October is Depression Awareness Month and the staff at Family First Health are screening for and treating depression every day. Signs of depression are often characterized by a sad mood, loss of interest in activities, low motivation, and feelings of worthlessness or helplessness. Behavior changes associated with of depression often include problems sleeping, having a poor appetite or over-eating, irritability and an increase in substance use.
There are 5 common warning signs: change in personality, uncharacteristic anger, anxiety or moodiness, social withdrawal, lack of caring for oneself or risky behaviors and a sense of being overwhelmed or hopelessness. Depression is often defined by being a cycle that can be difficult to disrupt and in its most serious form, can lead to thoughts of suicide. The symptoms of depression can also be experienced by people who are dealing with significant life stressors such as the loss of a loved one, loss of job, divorce or other family difficulties. In these cases, such reactions are a normal response to life’s challenging situations and are not a diagnosis of depression.
Depression is different because the symptoms tend to last for longer and are more severe in nature. According to the Depression and Bipolar Support Alliance depression occurs in 20-26% of women and 8-12% of men nationwide. It is one of the most common mental health issues and is responsible for the highest percentage of disability among mental health and behavioral disorders. Depression is also one of the more common mental health concerns presenting in primary care; 60% of patients in primary care are treated for depression and 79% of anti-depressants are prescribed in the primary care setting.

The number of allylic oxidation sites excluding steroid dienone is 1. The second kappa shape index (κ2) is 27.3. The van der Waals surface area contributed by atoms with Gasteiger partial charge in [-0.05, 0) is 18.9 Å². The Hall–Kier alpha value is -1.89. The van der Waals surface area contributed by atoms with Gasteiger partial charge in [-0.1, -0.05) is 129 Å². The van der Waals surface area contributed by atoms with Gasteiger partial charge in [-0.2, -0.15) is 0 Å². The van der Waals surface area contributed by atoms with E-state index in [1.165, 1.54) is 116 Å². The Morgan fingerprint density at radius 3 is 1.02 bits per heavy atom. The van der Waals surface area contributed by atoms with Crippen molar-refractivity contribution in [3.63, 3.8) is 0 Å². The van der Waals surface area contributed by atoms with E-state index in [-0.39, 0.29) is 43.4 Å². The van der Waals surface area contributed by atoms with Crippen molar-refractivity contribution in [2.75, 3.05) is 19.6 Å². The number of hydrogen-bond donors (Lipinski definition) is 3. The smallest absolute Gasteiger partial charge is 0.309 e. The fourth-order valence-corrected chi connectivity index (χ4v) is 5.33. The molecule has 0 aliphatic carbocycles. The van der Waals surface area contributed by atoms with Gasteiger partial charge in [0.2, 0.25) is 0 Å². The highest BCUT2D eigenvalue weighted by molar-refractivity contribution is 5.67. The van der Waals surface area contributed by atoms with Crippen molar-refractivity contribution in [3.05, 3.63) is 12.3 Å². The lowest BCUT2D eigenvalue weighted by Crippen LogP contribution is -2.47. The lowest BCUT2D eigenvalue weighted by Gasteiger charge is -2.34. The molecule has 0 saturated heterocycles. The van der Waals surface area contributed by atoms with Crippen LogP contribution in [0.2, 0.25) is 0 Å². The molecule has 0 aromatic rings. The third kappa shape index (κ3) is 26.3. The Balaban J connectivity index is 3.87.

The good news is that depression can be treated. At Family First Health, we have Integrated Behavioral Health, providing on-site behavioral health consultants to assist patients in dealing with the symptoms of depression by improving or developing coping skills. One of the most effective ways to stop the cycle of depression is to encourage people to re-engage in pleasant activities. Often people forget the things they used to enjoy doing and need extra support and encouragement in getting back involved in their life.
Pleasant activities can include simple things like taking a walk, shopping with a friend, cooking a good meal or working on a puzzle. Exercise or physical activity is essential to both good mental health and physical health and is an effective way to combat depression. It is also important to make sure you have a good support system to help encourage positive activities and reinforce feelings of worthiness. Today we even have apps on our phones that can help with tracking symptoms, meditation, relaxing sounds for sleep and games to distract us from inactivity.
Depression Awareness Month provides an opportunity to be aware of our own mental health and the mental health of our loved ones. If you notice a change in any of the above described behaviors, it might be time to consider discussing this with your primary care provider or a mental health professional.
Kathleen McCadam, LCSW
Family First Health – Director of Behavioral Health Integration